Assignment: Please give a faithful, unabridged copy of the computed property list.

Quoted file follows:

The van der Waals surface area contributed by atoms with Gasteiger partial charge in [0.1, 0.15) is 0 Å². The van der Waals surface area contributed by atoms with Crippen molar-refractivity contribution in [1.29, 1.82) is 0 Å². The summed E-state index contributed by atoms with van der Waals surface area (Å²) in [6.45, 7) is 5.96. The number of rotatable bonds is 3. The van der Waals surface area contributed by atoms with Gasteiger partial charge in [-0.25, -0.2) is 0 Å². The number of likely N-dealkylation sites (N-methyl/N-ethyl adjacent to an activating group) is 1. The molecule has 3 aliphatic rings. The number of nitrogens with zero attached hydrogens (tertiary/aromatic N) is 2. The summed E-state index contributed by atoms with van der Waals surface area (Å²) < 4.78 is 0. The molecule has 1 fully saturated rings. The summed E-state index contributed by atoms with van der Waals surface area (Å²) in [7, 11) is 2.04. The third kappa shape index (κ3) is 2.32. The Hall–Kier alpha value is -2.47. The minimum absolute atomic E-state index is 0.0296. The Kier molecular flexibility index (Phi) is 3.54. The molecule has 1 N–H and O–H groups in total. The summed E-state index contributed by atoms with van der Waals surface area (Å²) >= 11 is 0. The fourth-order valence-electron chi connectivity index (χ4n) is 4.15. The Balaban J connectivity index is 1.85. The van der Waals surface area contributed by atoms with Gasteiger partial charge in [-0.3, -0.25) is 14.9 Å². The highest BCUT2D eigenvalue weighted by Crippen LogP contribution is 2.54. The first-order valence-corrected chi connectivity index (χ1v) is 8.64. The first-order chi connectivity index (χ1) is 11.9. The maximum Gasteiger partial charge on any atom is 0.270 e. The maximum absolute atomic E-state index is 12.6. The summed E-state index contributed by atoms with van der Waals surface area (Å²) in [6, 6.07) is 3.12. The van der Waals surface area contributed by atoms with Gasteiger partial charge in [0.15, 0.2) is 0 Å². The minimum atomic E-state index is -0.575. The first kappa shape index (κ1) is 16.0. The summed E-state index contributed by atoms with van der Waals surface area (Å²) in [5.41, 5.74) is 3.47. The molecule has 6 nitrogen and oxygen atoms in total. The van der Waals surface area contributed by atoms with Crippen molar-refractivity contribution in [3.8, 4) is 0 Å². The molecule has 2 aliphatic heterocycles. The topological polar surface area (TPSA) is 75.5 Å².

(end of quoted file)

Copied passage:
The van der Waals surface area contributed by atoms with Gasteiger partial charge in [0.1, 0.15) is 0 Å². The van der Waals surface area contributed by atoms with Crippen molar-refractivity contribution in [1.29, 1.82) is 0 Å². The summed E-state index contributed by atoms with van der Waals surface area (Å²) in [6.45, 7) is 5.96. The number of rotatable bonds is 3. The van der Waals surface area contributed by atoms with Gasteiger partial charge in [-0.25, -0.2) is 0 Å². The number of likely N-dealkylation sites (N-methyl/N-ethyl adjacent to an activating group) is 1. The molecule has 3 aliphatic rings. The number of nitrogens with zero attached hydrogens (tertiary/aromatic N) is 2. The summed E-state index contributed by atoms with van der Waals surface area (Å²) < 4.78 is 0. The molecule has 1 fully saturated rings. The summed E-state index contributed by atoms with van der Waals surface area (Å²) in [7, 11) is 2.04. The third kappa shape index (κ3) is 2.32. The Hall–Kier alpha value is -2.47. The minimum absolute atomic E-state index is 0.0296. The Kier molecular flexibility index (Phi) is 3.54. The molecule has 1 N–H and O–H groups in total. The summed E-state index contributed by atoms with van der Waals surface area (Å²) >= 11 is 0. The fourth-order valence-electron chi connectivity index (χ4n) is 4.15. The Balaban J connectivity index is 1.85. The van der Waals surface area contributed by atoms with Gasteiger partial charge in [-0.3, -0.25) is 14.9 Å². The highest BCUT2D eigenvalue weighted by Crippen LogP contribution is 2.54. The first-order valence-corrected chi connectivity index (χ1v) is 8.64. The first-order chi connectivity index (χ1) is 11.9. The maximum Gasteiger partial charge on any atom is 0.270 e. The maximum absolute atomic E-state index is 12.6. The summed E-state index contributed by atoms with van der Waals surface area (Å²) in [6, 6.07) is 3.12. The van der Waals surface area contributed by atoms with Gasteiger partial charge in [0.15, 0.2) is 0 Å². The minimum atomic E-state index is -0.575. The first kappa shape index (κ1) is 16.0. The summed E-state index contributed by atoms with van der Waals surface area (Å²) in [5.41, 5.74) is 3.47. The molecule has 6 nitrogen and oxygen atoms in total. The van der Waals surface area contributed by atoms with Crippen molar-refractivity contribution in [3.8, 4) is 0 Å². The molecule has 2 aliphatic heterocycles. The topological polar surface area (TPSA) is 75.5 Å².